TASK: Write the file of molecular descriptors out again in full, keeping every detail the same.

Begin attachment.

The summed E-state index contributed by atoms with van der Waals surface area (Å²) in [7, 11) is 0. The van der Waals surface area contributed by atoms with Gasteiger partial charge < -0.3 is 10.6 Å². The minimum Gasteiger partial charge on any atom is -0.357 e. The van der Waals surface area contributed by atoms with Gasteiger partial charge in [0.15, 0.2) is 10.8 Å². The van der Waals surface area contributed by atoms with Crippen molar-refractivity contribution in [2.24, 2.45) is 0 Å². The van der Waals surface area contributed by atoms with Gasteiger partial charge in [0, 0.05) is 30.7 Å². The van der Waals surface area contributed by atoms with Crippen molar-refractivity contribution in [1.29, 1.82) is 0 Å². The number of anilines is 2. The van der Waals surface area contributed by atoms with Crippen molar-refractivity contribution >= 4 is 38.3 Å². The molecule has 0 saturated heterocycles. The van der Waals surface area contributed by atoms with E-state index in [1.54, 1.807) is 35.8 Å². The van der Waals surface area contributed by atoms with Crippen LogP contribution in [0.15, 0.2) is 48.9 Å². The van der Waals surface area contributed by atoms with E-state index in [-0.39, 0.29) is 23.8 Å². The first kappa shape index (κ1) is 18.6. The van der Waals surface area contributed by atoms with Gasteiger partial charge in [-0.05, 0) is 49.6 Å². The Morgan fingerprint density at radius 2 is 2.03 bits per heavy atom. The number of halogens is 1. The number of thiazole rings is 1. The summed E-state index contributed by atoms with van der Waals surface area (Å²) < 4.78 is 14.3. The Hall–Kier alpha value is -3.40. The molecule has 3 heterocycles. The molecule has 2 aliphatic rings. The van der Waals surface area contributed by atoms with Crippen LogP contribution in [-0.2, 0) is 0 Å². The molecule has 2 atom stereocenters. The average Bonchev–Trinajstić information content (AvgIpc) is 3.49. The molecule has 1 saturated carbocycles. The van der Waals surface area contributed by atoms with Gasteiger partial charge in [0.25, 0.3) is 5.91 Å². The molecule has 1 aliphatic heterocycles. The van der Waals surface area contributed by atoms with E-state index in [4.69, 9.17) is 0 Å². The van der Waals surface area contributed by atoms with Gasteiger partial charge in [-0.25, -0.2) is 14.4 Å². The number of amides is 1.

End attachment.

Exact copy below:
The summed E-state index contributed by atoms with van der Waals surface area (Å²) in [7, 11) is 0. The van der Waals surface area contributed by atoms with Gasteiger partial charge < -0.3 is 10.6 Å². The minimum Gasteiger partial charge on any atom is -0.357 e. The van der Waals surface area contributed by atoms with Gasteiger partial charge in [0.15, 0.2) is 10.8 Å². The van der Waals surface area contributed by atoms with Crippen molar-refractivity contribution in [2.24, 2.45) is 0 Å². The van der Waals surface area contributed by atoms with Gasteiger partial charge in [0, 0.05) is 30.7 Å². The van der Waals surface area contributed by atoms with Crippen molar-refractivity contribution in [1.29, 1.82) is 0 Å². The number of anilines is 2. The van der Waals surface area contributed by atoms with Crippen molar-refractivity contribution >= 4 is 38.3 Å². The molecule has 0 saturated heterocycles. The van der Waals surface area contributed by atoms with E-state index in [1.54, 1.807) is 35.8 Å². The van der Waals surface area contributed by atoms with Crippen LogP contribution in [0.15, 0.2) is 48.9 Å². The van der Waals surface area contributed by atoms with E-state index in [-0.39, 0.29) is 23.8 Å². The first kappa shape index (κ1) is 18.6. The van der Waals surface area contributed by atoms with Gasteiger partial charge in [-0.05, 0) is 49.6 Å². The Morgan fingerprint density at radius 2 is 2.03 bits per heavy atom. The number of halogens is 1. The number of thiazole rings is 1. The summed E-state index contributed by atoms with van der Waals surface area (Å²) < 4.78 is 14.3. The Hall–Kier alpha value is -3.40. The molecule has 3 heterocycles. The molecule has 2 aliphatic rings. The van der Waals surface area contributed by atoms with Crippen LogP contribution in [-0.2, 0) is 0 Å². The molecule has 2 atom stereocenters. The average Bonchev–Trinajstić information content (AvgIpc) is 3.49. The molecule has 1 saturated carbocycles. The van der Waals surface area contributed by atoms with Gasteiger partial charge in [0.25, 0.3) is 5.91 Å². The molecule has 1 aliphatic heterocycles. The van der Waals surface area contributed by atoms with E-state index in [4.69, 9.17) is 0 Å². The van der Waals surface area contributed by atoms with Gasteiger partial charge in [-0.25, -0.2) is 14.4 Å². The number of amides is 1.